Opioid addiction leaves children behind, burdens families
NORTH ADAMS — "I really love my mom and dad," Emily said. "But sometimes it feels like they don't love us."
"Emily" and "Elizabeth" both under 10 years old, live with grandparents. The girls' parents are estranged from the kids, in jail — all as a result of drug addiction.
The girls' names have been changed in this story to protect their identities.
"Could we just tell the world to help people get off drugs?" ask Emily and Elizabeth in unison, expressing their frustration about the shadow that addiction casts over their lives.
In Emily's case, addiction has led to the incarceration of one parent and separation from the other. She likes playing softball and riding motorcycles. Art, gym and music are her favorite school subjects, she said.
Elizabeth's dad is incarcerated, and drugs played a pivotal role in the death of an uncle.
"I remember after (my uncle) died and I was crying in school and my teacher gave me big hugs," she said. "I still cry; I cry every day."
Elizabeth likes math and riding all-terrain vehicles. She and Emily share a love of hip-hop dance. Both visit their fathers in correctional facilities.
"I go and I can sit next to (my dad) and we can eat and have hugs," Emily said.
"Hey, no fair!" Elizabeth said. "I can't get a hug and I can't sit next to (my dad)."
The girls' stories illustrate a particularly troubling aspect of the national problem with drug addiction, including the growing opioid problem. Recent data released by the state show that opioid deaths in Berkshire County have increased for the sixth consecutive year. When parents succumb to addiction, young children are left behind. Sometimes grandparents find themselves in the role of parenting again when they take custody of their grandchildren.
"How do you fix what little eyes have seen?" asks North Adams Police Director Michael Cozzaglio.
"How do you fix that? We are fortunate that we don't see a whole lot of that, but we do see it," he said. "And we all have a soft spot for the kids."
Homes touched by addiction are not safe havens for many children, he said.
He said sometimes children are present during a drug raid or when there is an emergency response to an overdose. Police and firefighters now respond to overdose emergencies, as do emergency medical personnel, because all agencies carry the life-saving overdose medication Narcan.
"For many children of tender years, school is the best part of their day," he said. "But more important is family, that's where the core values are. That can be difficult when the police are there and the house is in chaos."
When children are present during emergency overdose situations, the scenes may be heart-breaking.
"It doesn't happen often," said Amalio Jusino, assistant chief of North Adams Ambulance Service, "but one that does stick out is a call where there was a 2-year-old sitting with a bottle of vodka on his lap while Dad was overdosing."
There is tremendous effort to interact with children and stave off negative feelings children may harbor because of arrests, drug raids and separations, Cozzaglio and Jusino said.
There is a program in the works in which city police officers will be purchasing basketball nets and installing them on basketball hoops located at city parks, Cozzaglio said. The cost is expected to be about $150, paid through the department's asset forfeiture account.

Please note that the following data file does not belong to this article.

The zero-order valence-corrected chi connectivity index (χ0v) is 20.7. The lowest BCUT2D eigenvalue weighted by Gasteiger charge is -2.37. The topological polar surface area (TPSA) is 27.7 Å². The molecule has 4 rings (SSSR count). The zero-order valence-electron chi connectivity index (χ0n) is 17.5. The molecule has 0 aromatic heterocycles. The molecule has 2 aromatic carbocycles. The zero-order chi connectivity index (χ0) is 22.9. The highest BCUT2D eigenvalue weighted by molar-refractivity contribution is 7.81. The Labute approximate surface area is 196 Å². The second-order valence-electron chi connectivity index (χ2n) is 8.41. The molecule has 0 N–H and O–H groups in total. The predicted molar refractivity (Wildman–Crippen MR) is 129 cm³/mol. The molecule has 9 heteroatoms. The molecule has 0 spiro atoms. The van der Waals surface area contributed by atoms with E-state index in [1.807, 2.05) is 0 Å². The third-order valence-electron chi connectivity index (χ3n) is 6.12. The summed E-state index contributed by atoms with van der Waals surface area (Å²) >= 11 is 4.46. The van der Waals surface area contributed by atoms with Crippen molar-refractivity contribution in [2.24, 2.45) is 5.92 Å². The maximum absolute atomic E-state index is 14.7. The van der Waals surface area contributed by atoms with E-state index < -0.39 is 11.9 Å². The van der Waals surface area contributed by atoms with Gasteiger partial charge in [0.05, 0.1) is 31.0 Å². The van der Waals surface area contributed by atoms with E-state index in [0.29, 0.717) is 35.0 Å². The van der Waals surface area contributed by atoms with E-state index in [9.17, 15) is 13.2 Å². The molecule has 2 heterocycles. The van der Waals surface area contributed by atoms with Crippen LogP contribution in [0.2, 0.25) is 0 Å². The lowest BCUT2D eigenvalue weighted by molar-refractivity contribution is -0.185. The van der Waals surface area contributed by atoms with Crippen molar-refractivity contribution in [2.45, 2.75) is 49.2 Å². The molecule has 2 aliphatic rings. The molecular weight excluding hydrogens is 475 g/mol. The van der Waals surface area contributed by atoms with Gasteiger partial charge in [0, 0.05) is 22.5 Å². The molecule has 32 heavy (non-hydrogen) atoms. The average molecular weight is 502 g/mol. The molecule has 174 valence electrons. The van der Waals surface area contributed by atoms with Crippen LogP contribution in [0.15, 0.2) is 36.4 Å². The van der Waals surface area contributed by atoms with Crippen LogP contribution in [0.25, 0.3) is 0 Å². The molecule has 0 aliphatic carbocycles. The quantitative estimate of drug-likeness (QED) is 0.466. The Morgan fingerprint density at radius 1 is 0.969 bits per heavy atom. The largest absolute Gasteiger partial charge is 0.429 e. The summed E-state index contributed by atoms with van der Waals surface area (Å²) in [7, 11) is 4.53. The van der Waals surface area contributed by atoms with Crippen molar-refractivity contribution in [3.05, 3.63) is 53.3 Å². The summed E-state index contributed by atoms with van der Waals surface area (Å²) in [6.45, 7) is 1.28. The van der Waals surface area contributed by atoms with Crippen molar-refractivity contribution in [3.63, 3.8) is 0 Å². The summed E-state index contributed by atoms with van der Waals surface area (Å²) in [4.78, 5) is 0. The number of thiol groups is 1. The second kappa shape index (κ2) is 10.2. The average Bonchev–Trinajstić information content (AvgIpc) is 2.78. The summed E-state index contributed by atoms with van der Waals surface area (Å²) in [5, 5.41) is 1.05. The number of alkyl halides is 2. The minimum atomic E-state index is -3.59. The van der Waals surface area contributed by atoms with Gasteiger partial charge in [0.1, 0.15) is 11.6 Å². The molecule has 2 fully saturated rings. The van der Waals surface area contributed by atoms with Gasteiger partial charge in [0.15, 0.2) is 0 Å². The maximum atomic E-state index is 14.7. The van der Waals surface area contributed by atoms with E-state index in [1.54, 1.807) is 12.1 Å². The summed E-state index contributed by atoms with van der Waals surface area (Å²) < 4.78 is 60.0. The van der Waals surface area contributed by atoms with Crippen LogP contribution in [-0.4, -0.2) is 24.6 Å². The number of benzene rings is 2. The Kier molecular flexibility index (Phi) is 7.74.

A recently announced "Running with the Law" program is geared toward developing positive relationships with youth. Officers present at city schools are there as a resource, he said.
Establishing a positive presence for children can be difficult. Adult behaviors are deteriorating in many cases, he noted.
"The line isn't there anymore," Cozzaglio said, referring to a shift in inhibitions and behavior brought on by addiction. "It's 'Do what you can to who you can' and then it's 'Catch me if you can.' These people often have 3-year-olds, 6-year-olds, at home. We are arresting people and that looks bad in some people's eyes. Kids love their parents and this is a very delicate thing. It's hard on officers, it's hard on all the (emergency service responders) and we are all thinking about the kids."
Affecting three generations
Missing their parents makes them sad, Emily and Elizabeth said. Both said that they attend school-based counseling sessions with other children facing similar situations.
"Olivia" is Elizabeth's grandmother and "Liz" is Emily's grandmother.
"This is affecting three generations," Olivia said. "It's heartbreaking because of my children's addiction and the constant worry about whether they will live to see their children grow up. Will I live to see it? What happens to the grandchildren if something happens to me? We worry, how do we protect our grandchildren?"
"Those are my sentiments," Liz said. "I am fearful for the future. What happens when (the parents) get out? We always have hope, we want them to live, but addiction is a selfish disease and it takes the person you knew away. And the children live in chaos."
Emily and Elizabeth said they know about "hospitals" that treat people with addiction. Both wish there were more such places and that more people could get help.
But they have other thoughts as well.
"I wish there was no drugs, that they would go away," Elizabeth said. "I want my whole family alive. When people talk bad about my family, it hurts my feelings so I wish that wouldn't happen.'
Negative comments about family members are hard to hear and creates sadness, Emily agreed.
"I wish people in my family could just start over," she said. "I wish we could just be together."
"It would be great if drugs were gone and everybody could be happy," she said.
"These girls are older than their years," Olivia said. "They live this."
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